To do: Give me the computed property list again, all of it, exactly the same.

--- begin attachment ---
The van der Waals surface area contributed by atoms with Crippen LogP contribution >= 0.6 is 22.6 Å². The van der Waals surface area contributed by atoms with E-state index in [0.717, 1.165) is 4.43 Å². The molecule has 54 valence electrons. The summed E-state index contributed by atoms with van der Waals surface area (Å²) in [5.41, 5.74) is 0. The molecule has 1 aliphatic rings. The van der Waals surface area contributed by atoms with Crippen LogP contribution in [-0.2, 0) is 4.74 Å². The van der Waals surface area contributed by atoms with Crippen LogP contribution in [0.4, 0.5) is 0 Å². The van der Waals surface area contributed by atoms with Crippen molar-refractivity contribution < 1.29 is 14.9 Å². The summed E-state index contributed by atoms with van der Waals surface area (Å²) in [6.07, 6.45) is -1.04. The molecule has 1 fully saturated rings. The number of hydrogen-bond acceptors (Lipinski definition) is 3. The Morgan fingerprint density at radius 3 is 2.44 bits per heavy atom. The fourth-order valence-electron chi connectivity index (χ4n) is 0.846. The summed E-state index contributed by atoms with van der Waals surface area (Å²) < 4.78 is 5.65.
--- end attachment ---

The van der Waals surface area contributed by atoms with Crippen LogP contribution >= 0.6 is 22.6 Å². The van der Waals surface area contributed by atoms with E-state index in [0.717, 1.165) is 4.43 Å². The molecule has 54 valence electrons. The summed E-state index contributed by atoms with van der Waals surface area (Å²) in [5.41, 5.74) is 0. The molecule has 1 aliphatic rings. The van der Waals surface area contributed by atoms with Crippen LogP contribution in [-0.2, 0) is 4.74 Å². The van der Waals surface area contributed by atoms with Crippen LogP contribution in [0.4, 0.5) is 0 Å². The van der Waals surface area contributed by atoms with Crippen molar-refractivity contribution < 1.29 is 14.9 Å². The summed E-state index contributed by atoms with van der Waals surface area (Å²) in [6.07, 6.45) is -1.04. The molecule has 1 fully saturated rings. The number of hydrogen-bond acceptors (Lipinski definition) is 3. The Morgan fingerprint density at radius 3 is 2.44 bits per heavy atom. The fourth-order valence-electron chi connectivity index (χ4n) is 0.846. The summed E-state index contributed by atoms with van der Waals surface area (Å²) < 4.78 is 5.65.